"Ok ok, I get it, Vesicant rules and makes wonderful, refreshing choices in songwriting and production. But", you doubtlessly now ask, "what about the vox?" Indeed, a justified question, as excellent music with unbearably terrible vox is about as pleasant as watching some astonishingly superficial, French/eastern European militant gym bro national(ist) [socialist] propaganda movie with really contemporary and thought provoking ideas that nobody has ever heard about before and which makes them totally hardcore and edgy [irony off], so edgy in fact, that people watching the movie will without a doubt be compelled to pick up sick militant gym bro merch because nothing screams Aryan supremacy more than not having a neck. Luckily, the vox presented by the gentlemen of Vesicant fit the music perfectly. Be it through devastating, barbaric howls of death or semi-clean shouts of morbid despair, the approach taken here by Profanus and Mordance is simply brilliant and compliments the music surrounding it perfectly. The only issue I have with this album is that certain - albeit few - riffs contained on here don't quite grip me as much as others, which makes sense from a songwriting perspective, as it allows the truly devastating riffs to really draw you in, but basically makes listening to the entire album in a single sitting mandatory, lest you be left somewhat unsatisfied. However, the passion on display here is obvious and comes through in all aspects of the music. As such, "Shadows of Cleansing Iron" is an admirable work more than worthy of purchase.


(Originally published at

Shadows of Cleansing Iron - 86%

Twin_guitar_attack, July 24th, 2017

After kicking up a noisy black/death metal racket on 2014’s two track cassette demo Edict, New Zealand’s Vesicant have since gone from a three piece to a two piece and unleashed their first full length effort Shadows of Cleansing Iron upon an unsuspecting world. Where the aforementioned demo was a noisy, brash and decent if ultimately a bit forgettable 8 minutes of madness, this full length sees a thorough refinement in everything – song writing, atmosphere, production and instrumentation and it’s a blistering work of death-doom metal with plenty of black metal atmosphere. Vesicant take their name from the group of chemical weapons that includes the deadly mustard gas used to horrifying effect in the first world war, and their music is suitably corrosive, blistering and caustic.

If one wanted to be overly simplistic one could put the roots of Vesicant’s music as a blend of the death-doom sounds of Australia’s Disembowelment and the cavernous sound of US brutal-death metal group Incantation. The dark, melancholic and depressive atmosphere of the former, combined with the dank wall of sound approach of the latter are certainly present in the music presented on Shadows of Cleansing Iron but there’s a lot more to it than that. For one thing Vesicant never relent on the intensity as Disembowelment did during the melodic breaks on the seminal Transcendence into The Peripheral, in fact they don’t go in for a lot of melody at all, it’s a fast and corrosive sea of churning guitar notes flinging themselves against the cavernous walls of the production, occasionally with the seas calming slightly with haunting, dark and eerie dissonant chords crashing slowly but powerfully against the edge.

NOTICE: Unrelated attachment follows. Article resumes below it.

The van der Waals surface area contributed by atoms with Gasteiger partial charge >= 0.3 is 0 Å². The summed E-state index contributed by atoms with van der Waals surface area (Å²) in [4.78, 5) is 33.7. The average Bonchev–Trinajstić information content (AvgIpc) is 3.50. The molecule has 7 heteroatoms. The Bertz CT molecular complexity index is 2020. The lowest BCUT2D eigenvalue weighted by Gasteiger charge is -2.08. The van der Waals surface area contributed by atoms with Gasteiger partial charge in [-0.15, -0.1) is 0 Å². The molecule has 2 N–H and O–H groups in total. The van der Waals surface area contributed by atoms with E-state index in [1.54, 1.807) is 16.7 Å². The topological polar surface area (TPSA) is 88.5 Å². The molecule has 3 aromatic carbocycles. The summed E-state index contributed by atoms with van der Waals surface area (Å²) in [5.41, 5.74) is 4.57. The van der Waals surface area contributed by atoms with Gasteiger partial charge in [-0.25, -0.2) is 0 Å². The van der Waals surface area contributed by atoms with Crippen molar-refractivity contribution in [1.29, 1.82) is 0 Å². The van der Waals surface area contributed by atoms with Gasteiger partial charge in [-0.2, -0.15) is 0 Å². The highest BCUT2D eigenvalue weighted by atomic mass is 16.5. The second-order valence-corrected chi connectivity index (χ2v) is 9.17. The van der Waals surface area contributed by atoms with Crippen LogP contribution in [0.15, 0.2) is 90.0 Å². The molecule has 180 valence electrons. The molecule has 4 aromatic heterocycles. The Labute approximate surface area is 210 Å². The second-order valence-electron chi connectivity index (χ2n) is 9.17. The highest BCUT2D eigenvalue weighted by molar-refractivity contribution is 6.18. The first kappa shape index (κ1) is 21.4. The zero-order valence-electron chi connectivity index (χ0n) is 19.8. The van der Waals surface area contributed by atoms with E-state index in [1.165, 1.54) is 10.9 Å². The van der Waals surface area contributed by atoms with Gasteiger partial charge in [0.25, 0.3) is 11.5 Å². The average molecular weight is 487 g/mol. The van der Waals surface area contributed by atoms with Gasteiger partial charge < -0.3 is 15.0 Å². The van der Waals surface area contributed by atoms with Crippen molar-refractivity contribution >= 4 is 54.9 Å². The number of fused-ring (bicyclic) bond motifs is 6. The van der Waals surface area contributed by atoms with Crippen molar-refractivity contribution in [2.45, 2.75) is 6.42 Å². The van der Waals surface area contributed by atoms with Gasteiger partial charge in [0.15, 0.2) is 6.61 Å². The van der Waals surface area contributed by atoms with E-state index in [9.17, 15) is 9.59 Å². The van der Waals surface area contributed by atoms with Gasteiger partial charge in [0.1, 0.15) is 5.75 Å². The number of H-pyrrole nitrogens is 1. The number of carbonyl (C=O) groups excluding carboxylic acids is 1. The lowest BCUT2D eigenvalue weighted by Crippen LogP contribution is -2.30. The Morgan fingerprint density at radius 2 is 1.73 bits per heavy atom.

But despite their propensities for walls of sound, the production is by no means a mess, neither the musicianship sloppy. The riffs in Dismal Oubilette are fast and technical, not just a few short tremolo picked riffs, but a clever and considered carefully manufactured assault, along with some ridiculously fast blastbeats with a monolithically heavy sound pounding down uncomfortably on your grey matter. When the drums go into this repetitive assault it’s absolutely barbaric. The bass rumbles ferociously with more emphasis on tone than any melody, with the power and intensity of an earthquake, and the incomprehensible vocals are your standard fare for this kind of music, incomprehensible rasping howls are mixed in among low guttural roars sounding more beast than man, not overly ferocious, as if the hounds of Hades were growling rather than barking. It does fit the music well without being anything special.

The slow doomy sections on each of the songs, are great, especially as most bands use them as something of a breather from the fast and caustic parts – here the dissonant haunting riffs and claustrophobic guitar sound, with the chords ringing out and echoing around sound utterly misanthropic, bleak and devoid of all light, a different kind of assault on the senses from the clattering walls of sound during the rest of the songs. In terms of songs it’s hard to pick a favourite here, whether the eerie tremolo picked melody on Carnage Ascended leading into some of the most blunt and clattering assaults on the album, the oceanic gloom in the middle of Enceladus, the dark atmospheres of Blood Miller, or the migraine inducing causticness of the closer Excoriation (surely a Disembowelment reference) every track is as bleak as it is brutal.

Shadows of Cleansing Iron is equal parts bleak and brutal in an unrelenting and despairing trip through dark caverns and murky churning seastorms. Oceanically heavy and claustrophobic it’s almost a challenge to listen to all the way through but for an utter assault on the senses Vesicant have released a truly formidable debut effort.